Back at the cabin, Bruce is in heaven: it's a Janet-free zone and his mancrush Tom is currently topless and flexing the ol' pecs as he chops wood. I don't blame Bruce; it is a little hard to believe Grant Show is closer to 50 than 40. We find out that Tom was a former scout, but beyond wood-chopping, not much stuck: "I can still light a fire, rig a sail, and whittle a tiny totem pole." Bruce: "You whittle?" Tom: "Oh, yeah. Big whittler." Never has a discussion about whittling sounded so porny. Bruce then apologizes about the Thompsons showing up, and Tom demonstrates a sort of big-heartedness with, "Don't worry about it. Wherever the party is, that's the party I'm at." And then -- oh, god, still more talk about the marriage and the swinging and the sex because these people spend more time yammering about it than doing it. Janet comes up right then with a Tupperware pitcher of fresh lemonade, and Tom's all, "Hey! What's cooking, good-looking?" Unaccustomed to such positive male attention, Janet replies, "What's cooking are ... my brownies. World-famous recipe." Tom continues his seduction of every biped in a ten-mile radius by cooing, "If they're anything like your lemonade, we're in for a treat." Then he asks, "You ever see a man split a log, Jan?" So thrown by the charm offensive is she that Janet doesn't even correct Tom before conceding she has not. Bruce invites her to enjoy the show, as he's off to tend to things in the house. And Janet does enjoy it.
Bruce goes inside and discovers that Trina's spiking the world-famous brownies with several kind buds. And far be it for me to correct such a knowledgeable hedonist as she, but I think she might have wanted to go for the extra oomph that comes from extracting the THC into butter, then using that for the cooking. An old roommate, who was like the Alton Brown of stoners, swore by the method. Bruce and Trina's amiable exchange comes to an end when a visibly tense Roger and Susan come back in. As Trina puts the brownies in the oven, you can practically see the thought bubble reading, "Oh, thank God for marijuana."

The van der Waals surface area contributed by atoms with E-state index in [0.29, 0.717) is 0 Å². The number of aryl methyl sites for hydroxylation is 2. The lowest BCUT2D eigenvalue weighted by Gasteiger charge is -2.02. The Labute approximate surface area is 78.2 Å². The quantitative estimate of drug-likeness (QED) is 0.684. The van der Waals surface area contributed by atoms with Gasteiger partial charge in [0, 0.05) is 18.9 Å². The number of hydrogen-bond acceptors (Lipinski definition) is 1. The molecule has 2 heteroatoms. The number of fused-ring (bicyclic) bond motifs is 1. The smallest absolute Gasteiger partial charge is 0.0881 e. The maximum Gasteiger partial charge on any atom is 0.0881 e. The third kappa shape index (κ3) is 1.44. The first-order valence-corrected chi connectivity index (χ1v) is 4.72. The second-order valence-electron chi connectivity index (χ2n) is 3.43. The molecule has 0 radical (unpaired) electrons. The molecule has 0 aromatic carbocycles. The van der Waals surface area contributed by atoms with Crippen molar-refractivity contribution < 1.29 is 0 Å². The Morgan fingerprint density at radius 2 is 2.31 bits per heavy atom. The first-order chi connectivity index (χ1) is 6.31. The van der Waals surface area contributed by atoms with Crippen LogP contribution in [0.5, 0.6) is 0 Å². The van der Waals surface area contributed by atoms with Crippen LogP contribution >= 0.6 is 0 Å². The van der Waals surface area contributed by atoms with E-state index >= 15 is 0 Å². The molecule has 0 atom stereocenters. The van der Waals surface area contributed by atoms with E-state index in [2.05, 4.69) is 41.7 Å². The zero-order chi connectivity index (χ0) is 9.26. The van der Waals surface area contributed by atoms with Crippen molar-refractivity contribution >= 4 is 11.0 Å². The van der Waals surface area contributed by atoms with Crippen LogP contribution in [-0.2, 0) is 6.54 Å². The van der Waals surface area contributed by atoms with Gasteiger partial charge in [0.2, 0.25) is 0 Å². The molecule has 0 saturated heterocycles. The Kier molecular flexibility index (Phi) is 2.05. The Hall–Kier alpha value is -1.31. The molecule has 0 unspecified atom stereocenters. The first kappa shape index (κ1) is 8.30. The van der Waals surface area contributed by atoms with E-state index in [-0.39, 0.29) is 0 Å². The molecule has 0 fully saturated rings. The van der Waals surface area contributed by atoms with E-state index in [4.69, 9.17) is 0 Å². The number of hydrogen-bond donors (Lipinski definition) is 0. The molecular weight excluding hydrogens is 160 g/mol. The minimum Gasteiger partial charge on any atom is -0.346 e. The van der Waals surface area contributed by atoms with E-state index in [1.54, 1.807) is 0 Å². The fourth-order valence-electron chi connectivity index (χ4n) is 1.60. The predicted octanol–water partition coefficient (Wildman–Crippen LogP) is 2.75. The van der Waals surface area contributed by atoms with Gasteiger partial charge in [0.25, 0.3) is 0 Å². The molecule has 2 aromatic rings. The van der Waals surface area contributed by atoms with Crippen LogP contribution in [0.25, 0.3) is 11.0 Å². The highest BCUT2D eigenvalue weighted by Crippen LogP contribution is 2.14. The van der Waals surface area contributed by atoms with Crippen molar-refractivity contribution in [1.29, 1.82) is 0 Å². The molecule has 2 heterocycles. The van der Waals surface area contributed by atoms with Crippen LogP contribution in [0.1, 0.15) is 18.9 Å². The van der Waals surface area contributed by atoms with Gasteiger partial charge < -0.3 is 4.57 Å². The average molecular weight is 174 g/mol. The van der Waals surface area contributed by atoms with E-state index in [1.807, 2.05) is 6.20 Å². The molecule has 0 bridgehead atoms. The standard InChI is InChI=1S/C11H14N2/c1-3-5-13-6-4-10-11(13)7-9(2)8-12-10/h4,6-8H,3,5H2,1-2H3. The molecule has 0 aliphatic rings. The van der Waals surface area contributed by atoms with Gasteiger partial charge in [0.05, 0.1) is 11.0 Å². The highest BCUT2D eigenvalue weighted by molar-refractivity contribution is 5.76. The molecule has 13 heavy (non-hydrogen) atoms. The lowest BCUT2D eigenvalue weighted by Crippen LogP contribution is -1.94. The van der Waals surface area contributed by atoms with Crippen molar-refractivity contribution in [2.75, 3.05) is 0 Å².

And after a particularly tense and silent dinner, everyone must be dying for dessert. Trina tries to liven up the conversation with, "Susan, those cabin journals are fascinating. There's one entry from 1948. All it says is, 'I'm as lonesome as Topaz.'" Susan explains, "That would be great-aunt Sally." Then she goes to get the brownies and the table erupts as everyone offers to go instead. Trina asks Bruce if he ever knew Aunt Sally. This is when it hits me that for these guys, 1948 is not a distant bygone era but part of their grade-school years, and we are, in fact, further removed from 1976 than they were from 1948. Excuse me, my mind is blown -- and I haven't even had any brownies. Anyway, Bruce briefly exposits on defiantly-single Aunt Sally, and Janet decides that now is a fine time to pick a fight with Trina. It turns out that Janet thinks Trina's the one who drew the unflattering graffiti. We cut to Bruce's eyes popping wide open, which I am going to take as flimsy proof that he's the one who did that, and Tom leans over to say, "You might want to help Susan with those brownies." Bruce leaves a cartoon puff of smoke in his speedy wake.